The Federal Trade Commission wants to shut down a scheme that preys on seniors across the country by offering discounts on prescription drugs and pretending to be affiliated with Medicare, Social Security, or medical insurance providers.
In a complaint filed against the operators of the scam in the United States and Canada, the FTC alleges that U.S. seniors responding to deceptive telephone calls were often convinced to turn over their bank account numbers.
The scheme’s operators used that information to debit money from victims’ accounts.
“This scam, which targeted and deceived our nation’s seniors, is as cynical and wanton as they come,” said Jessica Rich, Director of the FTC’s Bureau of Consumer Protection. “We look forward to bringing this operation to a halt and working to get relief for the victims.”
According to the FTC’s complaint, the telemarketing calls pitched a prescription drug discount card that would provide substantially discounted, or even free prescription drugs.
Moreover, many seniors were led to believe they had to purchase the card to continue receiving their Medicare, Social Security, or medical insurance benefits.
In fact, the prescription drug discount cards the defendants provided to consumers are available for free by calling a toll-free number or visiting a website. But the cards generally do not provide any discounts to consumers who already have insurance either through a government program or a private insurer.
The scam was run from both sides of the border. The fraudsters contacted consumers from a telemarketing boiler room in Montreal. The U.S. side of the operation then used the bank account information consumers provided in the calls to take approximately $300 from consumers’ bank accounts using a “demand draft.”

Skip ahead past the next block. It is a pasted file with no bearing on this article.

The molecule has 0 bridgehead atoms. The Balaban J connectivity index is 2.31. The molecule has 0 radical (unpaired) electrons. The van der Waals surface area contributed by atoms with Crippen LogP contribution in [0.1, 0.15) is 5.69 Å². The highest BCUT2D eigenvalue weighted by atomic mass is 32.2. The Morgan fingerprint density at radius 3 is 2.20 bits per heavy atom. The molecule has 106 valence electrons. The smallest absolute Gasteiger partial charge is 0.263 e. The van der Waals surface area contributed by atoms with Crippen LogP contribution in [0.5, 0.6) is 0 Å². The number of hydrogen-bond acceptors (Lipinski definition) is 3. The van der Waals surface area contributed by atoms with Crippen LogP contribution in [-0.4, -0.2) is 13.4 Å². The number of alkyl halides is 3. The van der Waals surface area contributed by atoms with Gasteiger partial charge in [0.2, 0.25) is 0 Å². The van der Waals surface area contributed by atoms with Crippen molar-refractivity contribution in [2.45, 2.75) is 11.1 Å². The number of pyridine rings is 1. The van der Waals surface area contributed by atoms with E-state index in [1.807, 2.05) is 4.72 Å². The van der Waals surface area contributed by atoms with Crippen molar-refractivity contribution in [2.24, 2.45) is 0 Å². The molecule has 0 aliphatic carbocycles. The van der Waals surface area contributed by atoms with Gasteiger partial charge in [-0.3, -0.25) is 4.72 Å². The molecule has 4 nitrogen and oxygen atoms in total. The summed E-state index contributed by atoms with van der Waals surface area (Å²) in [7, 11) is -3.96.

Not all consumers who paid even received the purported discount card – some victims received nothing at all for their money.
The scam operators are charged with violating Section 5 of the FTC Act by deceptively presenting themselves as government or insurance representatives, and by telling consumers that the discount plans they were selling could provide substantial discounts on prescription drugs.
In addition, the defendants are charged with violating the FTC’s Telemarketing Sales Rule for their deceptive acts and for calling consumers whose numbers were on the National Do Not Call Registry.
A federal judge in the U.S. District Court for the Northern District of Illinois issued a temporary restraining order halting the defendants’ deceptive scheme and freezing their assets.
The U.S.-based defendants in the case include: AFD Advisors, LLC, of Wisconsin, which also does business as AFD Medical Advisors; AMG Associates, LLC, of Delaware, which also does business as AMG Medical and AMG Medical Associates; Aaron F. Dupont, individually and as an officer of AFD Advisors and AMG Associates; CAL Consulting, LLC, of Georgia, which also does business as Clinacall; Charles A. Lamborn, III, individually and as an officer of CAL Consulting; and Park 295 Corp, of New York.
The Canadian-based defendants are: 9262-2182 Quebec Inc; Stephanie Scebba, individually and as an officer of 9262-2182 Quebec Inc.; 9210-7838 Quebec Inc; and Fawaz Sebal, also known as Frank Sebag, individually and as an officer of 9210-7838 Quebec Inc.